Perhaps I have just been exposed to too much Python in the recent months. But somehow, I feel like I have to express the qualities that I expect from a good programming language. Eiffel has these, most others don't.
Programs have to be easier to read than write: Code not only communicates a solution from a programmer to a computer.
Designing a programming language is an difficult task. During my time in academia, I had the great pleasure to meet some language designers. Listening to their stories is highly educating. Things that look simple or arbitrary at first become deep insights into the way humans understand problems and model solutions. There is nothing trivial in deciding names of keywords or punctuation.
The search for a type-safe version of Eiffel is a never-ending story in the development of the Eiffel language. Recently, Helmuth Brandl has created a series of blog entries with a nice description of is needed to make Eiffel type-safe. There have been others posting blog entries (including me) and it also had been a constant topic during the ECMA process of Eiffel standardization.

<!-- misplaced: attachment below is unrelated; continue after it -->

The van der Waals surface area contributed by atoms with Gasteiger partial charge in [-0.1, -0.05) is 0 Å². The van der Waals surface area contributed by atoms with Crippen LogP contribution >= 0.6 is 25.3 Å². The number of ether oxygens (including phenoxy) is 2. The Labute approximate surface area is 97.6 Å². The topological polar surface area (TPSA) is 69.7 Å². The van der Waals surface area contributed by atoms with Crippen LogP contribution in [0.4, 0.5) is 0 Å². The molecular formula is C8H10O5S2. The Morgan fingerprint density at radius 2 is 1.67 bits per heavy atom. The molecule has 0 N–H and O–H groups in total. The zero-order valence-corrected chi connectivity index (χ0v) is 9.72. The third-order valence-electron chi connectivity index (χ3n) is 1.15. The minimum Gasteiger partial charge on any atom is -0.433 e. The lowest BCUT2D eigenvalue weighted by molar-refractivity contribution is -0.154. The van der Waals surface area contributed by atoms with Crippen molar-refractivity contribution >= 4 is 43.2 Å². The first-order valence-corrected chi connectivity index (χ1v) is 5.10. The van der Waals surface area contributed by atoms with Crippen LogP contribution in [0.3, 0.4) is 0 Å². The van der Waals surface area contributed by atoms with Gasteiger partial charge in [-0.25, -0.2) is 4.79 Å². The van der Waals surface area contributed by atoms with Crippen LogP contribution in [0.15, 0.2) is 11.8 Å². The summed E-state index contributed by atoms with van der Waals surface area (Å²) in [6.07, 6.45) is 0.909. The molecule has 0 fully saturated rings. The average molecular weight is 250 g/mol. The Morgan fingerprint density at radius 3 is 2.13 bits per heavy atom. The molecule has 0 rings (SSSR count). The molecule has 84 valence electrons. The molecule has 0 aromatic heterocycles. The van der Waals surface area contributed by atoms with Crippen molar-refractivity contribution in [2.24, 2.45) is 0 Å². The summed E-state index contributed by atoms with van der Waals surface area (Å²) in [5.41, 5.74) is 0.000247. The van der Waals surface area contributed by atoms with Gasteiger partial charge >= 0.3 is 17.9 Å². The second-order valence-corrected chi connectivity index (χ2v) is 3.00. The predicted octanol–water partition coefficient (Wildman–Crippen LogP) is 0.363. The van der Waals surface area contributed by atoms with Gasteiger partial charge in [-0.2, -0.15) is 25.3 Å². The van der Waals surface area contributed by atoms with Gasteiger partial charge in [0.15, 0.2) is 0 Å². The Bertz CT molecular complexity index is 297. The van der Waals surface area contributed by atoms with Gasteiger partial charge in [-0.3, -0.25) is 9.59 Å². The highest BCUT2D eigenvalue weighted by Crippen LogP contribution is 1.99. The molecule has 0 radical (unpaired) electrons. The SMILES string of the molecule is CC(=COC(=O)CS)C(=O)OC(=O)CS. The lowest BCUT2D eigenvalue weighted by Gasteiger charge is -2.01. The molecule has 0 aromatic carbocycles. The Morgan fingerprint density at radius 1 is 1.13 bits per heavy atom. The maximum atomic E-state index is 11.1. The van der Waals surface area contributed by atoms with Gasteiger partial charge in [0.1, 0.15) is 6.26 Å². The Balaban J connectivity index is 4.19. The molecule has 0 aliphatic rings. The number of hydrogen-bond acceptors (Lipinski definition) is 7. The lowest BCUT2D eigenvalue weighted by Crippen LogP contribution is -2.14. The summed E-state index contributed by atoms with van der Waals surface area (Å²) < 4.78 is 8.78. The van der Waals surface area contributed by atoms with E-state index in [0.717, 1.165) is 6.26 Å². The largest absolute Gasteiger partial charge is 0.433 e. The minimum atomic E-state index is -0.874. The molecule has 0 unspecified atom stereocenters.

Interestingly, a question that was seldom raised was: why do we need type-safety? As absurd as it seems for all the mathematicians to raise this question, the Eiffel community has understood for a long time that mathematical soundness is not a reason in itself. Instead, it serves a purpose in the enterprise of language design: giving software developers means to express themselves in ways that reduce the number of defects in his/her programs and enable him/her to master complex problems he/she would not be able to master without.
In a previous blog entry, I related how I modified my code to split classes in two parts, separating commands and queries. In the conclusion I was suggesting that Eiffel could be extended to provide support for this. I will now formalize the language extension, and demonstrate how to use it to write even more solid code.